A brief stroll from downtown, Old East Village is filled with restaurants and shops well worth wandering off the beaten path to discover. It's also where you'll find the Palace Theatre, which recently unveiled plans to merge the London Community Players and the London Fringe Festival to form a powerhouse theatrical organization in the city. Before or after a night of theatre at the Palace, you'll have no regrets by crossing the street to Unique Food Attitudes, a cozy Polish eatery with a mouthwatering menu.

Kains Woods

Kains Woods. (London Tourism)

London is nicknamed the Forest City. As someone who grew up in newly developed suburbs on the outskirts of town, so much of my meandering adolescence involved purposefully getting lost in the forest along the banks of the Thames. The Kains Woods conservation area holds a place in my heart simply because it was where I spent so much of my time idling about, shooting short films with friends and crossing paths with deer and wild turkey. Although housing developments like the one I inhabited are aggressively widening the city borders every day, London boasts a multitude of secluded nature paths that pose the perfect getaway whenever you need a breather.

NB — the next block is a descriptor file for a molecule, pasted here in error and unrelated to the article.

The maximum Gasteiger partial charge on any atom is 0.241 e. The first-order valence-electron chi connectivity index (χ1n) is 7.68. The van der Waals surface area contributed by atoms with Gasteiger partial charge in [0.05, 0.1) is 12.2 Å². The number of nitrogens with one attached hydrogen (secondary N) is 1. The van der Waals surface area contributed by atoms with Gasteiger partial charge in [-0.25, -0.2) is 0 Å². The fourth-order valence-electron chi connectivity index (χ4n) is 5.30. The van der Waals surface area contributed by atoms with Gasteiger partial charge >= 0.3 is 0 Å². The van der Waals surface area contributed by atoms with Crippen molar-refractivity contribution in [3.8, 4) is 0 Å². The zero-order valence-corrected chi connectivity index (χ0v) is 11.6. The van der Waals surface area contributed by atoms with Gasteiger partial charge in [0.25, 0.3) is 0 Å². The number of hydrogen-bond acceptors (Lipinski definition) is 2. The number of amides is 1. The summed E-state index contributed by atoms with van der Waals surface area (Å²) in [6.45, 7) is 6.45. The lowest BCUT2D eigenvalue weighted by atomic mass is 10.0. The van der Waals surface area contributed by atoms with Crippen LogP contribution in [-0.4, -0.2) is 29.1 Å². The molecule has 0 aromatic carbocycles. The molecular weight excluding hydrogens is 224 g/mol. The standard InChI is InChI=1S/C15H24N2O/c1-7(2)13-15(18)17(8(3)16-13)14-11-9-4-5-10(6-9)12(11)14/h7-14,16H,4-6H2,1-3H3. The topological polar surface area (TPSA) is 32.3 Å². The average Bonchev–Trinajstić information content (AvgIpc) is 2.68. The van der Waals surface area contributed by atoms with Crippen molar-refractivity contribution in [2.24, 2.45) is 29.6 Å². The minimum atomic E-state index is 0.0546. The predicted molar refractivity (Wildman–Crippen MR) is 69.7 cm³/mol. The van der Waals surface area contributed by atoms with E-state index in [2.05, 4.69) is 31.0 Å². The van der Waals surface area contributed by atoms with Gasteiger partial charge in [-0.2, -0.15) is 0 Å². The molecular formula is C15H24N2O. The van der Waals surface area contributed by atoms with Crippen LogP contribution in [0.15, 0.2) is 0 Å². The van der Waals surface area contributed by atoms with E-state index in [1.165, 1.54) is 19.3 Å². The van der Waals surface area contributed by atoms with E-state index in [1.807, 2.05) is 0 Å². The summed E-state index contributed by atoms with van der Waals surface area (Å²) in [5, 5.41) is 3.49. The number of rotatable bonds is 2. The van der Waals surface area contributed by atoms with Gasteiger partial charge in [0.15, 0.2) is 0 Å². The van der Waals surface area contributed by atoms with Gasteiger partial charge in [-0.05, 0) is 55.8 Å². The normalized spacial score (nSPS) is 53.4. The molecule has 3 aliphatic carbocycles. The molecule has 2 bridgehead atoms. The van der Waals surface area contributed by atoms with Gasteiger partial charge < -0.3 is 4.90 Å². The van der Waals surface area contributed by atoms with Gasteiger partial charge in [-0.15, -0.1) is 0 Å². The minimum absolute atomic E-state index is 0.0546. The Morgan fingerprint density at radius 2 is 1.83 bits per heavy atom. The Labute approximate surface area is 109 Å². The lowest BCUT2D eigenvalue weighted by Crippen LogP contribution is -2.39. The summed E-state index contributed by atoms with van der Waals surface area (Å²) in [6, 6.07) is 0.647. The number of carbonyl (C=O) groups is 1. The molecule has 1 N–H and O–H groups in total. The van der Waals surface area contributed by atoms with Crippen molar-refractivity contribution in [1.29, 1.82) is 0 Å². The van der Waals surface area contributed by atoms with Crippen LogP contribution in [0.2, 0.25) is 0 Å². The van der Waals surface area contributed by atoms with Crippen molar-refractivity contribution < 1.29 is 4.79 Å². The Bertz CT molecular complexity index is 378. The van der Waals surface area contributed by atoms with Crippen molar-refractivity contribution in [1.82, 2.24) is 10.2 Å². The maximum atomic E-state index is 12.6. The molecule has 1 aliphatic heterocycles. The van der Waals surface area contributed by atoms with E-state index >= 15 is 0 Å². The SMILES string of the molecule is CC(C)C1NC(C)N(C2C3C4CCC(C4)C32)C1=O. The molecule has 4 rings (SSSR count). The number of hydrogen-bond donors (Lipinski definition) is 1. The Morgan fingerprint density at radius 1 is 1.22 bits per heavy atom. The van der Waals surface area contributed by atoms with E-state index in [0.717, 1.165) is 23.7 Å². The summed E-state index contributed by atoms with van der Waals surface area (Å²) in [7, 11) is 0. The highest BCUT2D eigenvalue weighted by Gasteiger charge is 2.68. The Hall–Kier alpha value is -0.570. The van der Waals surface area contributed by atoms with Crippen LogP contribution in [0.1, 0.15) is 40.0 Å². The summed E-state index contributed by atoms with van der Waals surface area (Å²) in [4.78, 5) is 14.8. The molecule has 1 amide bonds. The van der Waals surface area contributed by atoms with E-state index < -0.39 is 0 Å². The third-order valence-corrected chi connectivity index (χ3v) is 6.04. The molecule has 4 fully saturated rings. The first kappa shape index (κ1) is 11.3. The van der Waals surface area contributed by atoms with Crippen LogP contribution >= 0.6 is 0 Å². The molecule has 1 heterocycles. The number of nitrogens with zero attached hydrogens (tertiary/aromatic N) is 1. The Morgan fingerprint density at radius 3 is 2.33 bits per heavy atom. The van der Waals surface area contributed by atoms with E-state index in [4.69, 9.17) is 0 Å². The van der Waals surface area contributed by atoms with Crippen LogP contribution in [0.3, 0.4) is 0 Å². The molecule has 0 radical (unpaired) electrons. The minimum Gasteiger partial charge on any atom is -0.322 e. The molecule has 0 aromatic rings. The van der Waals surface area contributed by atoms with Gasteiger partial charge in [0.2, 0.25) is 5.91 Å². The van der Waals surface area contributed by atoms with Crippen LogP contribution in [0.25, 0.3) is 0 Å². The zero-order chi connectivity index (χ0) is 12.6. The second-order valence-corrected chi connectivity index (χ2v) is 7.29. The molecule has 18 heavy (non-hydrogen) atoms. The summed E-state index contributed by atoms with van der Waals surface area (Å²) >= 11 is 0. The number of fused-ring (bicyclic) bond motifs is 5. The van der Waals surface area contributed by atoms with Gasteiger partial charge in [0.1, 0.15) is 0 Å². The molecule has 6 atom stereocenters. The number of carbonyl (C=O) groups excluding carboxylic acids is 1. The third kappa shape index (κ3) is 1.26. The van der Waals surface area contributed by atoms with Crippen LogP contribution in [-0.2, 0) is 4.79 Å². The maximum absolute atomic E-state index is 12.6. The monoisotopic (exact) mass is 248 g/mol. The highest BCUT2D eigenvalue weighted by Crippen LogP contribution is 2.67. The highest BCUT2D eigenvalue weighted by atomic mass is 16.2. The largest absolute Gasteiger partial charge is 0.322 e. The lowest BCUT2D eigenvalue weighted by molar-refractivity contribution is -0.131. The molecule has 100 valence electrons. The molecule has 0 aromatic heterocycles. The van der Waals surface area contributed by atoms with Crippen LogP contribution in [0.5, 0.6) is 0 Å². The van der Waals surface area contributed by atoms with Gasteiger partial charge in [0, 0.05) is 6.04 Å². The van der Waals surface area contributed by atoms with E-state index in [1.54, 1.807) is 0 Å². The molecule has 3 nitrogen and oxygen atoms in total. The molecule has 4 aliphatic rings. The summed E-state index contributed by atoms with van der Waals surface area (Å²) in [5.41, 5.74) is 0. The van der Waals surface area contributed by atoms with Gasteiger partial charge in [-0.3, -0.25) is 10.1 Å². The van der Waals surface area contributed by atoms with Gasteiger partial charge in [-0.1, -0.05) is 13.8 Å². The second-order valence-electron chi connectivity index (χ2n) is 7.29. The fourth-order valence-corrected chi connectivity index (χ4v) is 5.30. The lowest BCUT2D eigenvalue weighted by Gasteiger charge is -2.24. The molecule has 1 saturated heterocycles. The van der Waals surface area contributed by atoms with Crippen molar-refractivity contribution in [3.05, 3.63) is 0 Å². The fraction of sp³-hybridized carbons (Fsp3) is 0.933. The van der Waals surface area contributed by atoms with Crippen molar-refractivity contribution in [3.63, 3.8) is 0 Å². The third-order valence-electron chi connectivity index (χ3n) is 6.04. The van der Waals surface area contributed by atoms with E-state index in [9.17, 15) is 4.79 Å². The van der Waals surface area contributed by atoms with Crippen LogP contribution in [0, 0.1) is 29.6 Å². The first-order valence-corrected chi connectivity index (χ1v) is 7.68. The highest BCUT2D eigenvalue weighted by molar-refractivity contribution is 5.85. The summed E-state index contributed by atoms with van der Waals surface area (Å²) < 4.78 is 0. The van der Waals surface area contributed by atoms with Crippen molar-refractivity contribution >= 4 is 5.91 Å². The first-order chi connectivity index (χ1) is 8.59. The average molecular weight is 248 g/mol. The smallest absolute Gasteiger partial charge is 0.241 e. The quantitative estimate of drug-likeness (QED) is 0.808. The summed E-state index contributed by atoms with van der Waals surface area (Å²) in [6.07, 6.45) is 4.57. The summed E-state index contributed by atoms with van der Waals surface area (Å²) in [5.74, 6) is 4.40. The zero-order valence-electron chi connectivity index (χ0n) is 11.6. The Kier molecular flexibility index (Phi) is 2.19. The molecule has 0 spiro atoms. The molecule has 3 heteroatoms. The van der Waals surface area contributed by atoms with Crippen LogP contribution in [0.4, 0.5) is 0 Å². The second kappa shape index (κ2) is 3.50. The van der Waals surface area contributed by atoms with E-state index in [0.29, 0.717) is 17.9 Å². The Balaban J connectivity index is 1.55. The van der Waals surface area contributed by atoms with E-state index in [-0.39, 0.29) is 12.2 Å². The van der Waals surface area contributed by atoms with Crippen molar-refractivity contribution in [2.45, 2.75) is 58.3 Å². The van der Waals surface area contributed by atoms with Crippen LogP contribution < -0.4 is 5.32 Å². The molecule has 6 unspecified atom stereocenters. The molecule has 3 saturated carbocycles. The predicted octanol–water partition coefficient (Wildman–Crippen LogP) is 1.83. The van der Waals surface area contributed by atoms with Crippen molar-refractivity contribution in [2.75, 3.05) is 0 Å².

So, if any of the inner city destinations I've highlighted aren't hitting the spot — or, frankly, if London is just not for you — I'd recommend both long-time Londoners and tourists alike try making like Thoreau and wandering deep into the woods, far, far away from civilization. Even when I feel most at home I am no stranger, like Slippery the vagabond sea lion, to standing at the water's edge and contemplating where it might carry me if I dived in.